The move toward the grand coalition gained momentum when Abe stepped down and was replaced by Fukuda, who got quite easily influenced by senior LDP leaders eager for an early realization of the coalition. When the two finally met, Fukuda acceded to Ozawa's request to pretend that the idea of forming a grand coalition had been initiated by Fukuda, not by Ozawa. This infuriated Watanabe, who felt betrayed.
Meanwhile, former Prime Minister Yasuhiro Nakasone, a close friend of Watanabe's, said later that while he favored the coalition idea, he had thought concrete steps toward that goal should be taken only after general elections. He lamented that Watanabe acted too soon.
Ozawa has a long track record of joining forces with a political party larger than his own, presenting the political issues to be tackled, eventually breaking up the coalition partner, and forcing a reorganization of political parties. To him, his own DPJ may be nothing more than a tool to cause disruption within the LDP.
Ozawa has no interest whatsoever in taking the reins of government himself. He wants to hold the No. 2 position with all the power of a kingmaker. That explains why he reportedly would have been happy to become the deputy prime minister without portfolio in an LDP-DPJ coalition government.
After general elections bound to take place this year, it is most unlikely that Ozawa will once again work toward the coalition of the LDP and the DPJ in their present forms. Rather, he will go much further and try to reorganize the Japanese political landscape more drastically.
In the likely event that neither the LDP nor the DPJ win a majority in the House of Representatives, some lawmakers of both will probably abandon their party affiliations and create a new group with an eye on capturing a swing vote. Heading that new group, small though it may be, appears to be of utmost interest to Ozawa, who played similar roles in the past. He probably already takes it for granted that his DPJ will not remain a united entity after the elections.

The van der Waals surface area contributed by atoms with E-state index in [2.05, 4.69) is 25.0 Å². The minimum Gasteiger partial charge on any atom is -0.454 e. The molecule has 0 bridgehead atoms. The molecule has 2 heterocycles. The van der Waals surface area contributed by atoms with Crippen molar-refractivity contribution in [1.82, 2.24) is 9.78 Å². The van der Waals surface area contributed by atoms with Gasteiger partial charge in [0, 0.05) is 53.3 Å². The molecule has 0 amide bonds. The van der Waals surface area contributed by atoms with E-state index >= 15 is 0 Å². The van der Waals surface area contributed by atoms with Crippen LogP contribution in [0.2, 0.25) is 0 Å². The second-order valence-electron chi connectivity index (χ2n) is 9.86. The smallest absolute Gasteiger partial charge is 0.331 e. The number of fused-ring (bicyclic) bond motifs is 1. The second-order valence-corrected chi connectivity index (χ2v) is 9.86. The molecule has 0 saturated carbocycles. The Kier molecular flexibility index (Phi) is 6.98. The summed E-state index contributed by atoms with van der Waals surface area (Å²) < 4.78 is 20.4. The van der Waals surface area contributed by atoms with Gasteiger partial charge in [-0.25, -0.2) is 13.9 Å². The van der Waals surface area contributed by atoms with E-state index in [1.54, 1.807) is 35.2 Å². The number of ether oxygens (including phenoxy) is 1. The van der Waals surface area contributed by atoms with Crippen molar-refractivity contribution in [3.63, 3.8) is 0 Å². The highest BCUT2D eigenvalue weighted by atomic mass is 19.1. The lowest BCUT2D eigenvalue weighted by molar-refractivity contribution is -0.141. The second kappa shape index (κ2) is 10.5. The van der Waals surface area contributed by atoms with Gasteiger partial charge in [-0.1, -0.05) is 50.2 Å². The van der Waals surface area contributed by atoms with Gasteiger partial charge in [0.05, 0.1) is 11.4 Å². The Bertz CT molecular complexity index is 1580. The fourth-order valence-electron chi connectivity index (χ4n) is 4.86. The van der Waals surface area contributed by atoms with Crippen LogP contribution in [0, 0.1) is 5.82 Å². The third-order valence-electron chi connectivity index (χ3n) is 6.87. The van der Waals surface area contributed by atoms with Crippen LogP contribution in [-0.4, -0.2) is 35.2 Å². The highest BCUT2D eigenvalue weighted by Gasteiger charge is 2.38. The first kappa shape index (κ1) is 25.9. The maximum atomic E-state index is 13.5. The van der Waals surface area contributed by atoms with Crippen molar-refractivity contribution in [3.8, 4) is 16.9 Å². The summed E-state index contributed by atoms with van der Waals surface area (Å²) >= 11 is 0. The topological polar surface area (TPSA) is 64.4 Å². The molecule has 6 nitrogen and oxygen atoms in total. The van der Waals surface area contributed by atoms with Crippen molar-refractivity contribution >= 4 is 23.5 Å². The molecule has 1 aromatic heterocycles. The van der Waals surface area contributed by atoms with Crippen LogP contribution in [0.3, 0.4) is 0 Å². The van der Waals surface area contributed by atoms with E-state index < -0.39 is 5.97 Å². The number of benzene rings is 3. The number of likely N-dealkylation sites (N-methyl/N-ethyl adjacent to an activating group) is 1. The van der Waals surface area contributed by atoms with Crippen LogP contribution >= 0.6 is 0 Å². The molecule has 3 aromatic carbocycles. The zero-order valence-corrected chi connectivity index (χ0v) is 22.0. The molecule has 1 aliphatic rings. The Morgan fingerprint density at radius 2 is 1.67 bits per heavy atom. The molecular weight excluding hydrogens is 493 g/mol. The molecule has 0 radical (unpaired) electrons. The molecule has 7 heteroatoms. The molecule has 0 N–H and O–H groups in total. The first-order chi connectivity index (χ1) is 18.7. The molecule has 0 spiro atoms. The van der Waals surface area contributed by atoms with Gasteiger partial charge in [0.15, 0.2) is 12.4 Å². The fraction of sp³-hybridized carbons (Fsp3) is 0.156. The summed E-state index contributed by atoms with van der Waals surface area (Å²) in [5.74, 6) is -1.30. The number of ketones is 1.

The overall mood in the political circles is leaning toward a thorough reorganization of the party lineup. Politicians of the younger generations have deep distrust in the coalition scheme favored by such old guards as Nakasone, 89, Watanabe, 81, Fukuda, 71, and Mori, 70, who they feel are trying to block a generational change by using political stability as an excuse.
The longer the makeshift government of Fukuda stays in power, the louder will become the call for a generational change. That would only work to prevent, rather than promote, any resurgence of an idea for creating the coalition between the LDP and the DPJ.
There appears to be nothing that could shore up the Fukuda government, whose rate of approval has declined rapidly. The most likely scenario is for him to be forced to dissolve the Lower House and call general elections against his will.
That means there no longer will be any prospect of ensuring political stability through the formation of a grand coalition. Instead, Japan will enter into an age of political turbulence this year.
This is an abridged translation of an article from the January issue of Sentaku, a monthly magazine about Japan's political, social and economic landscape.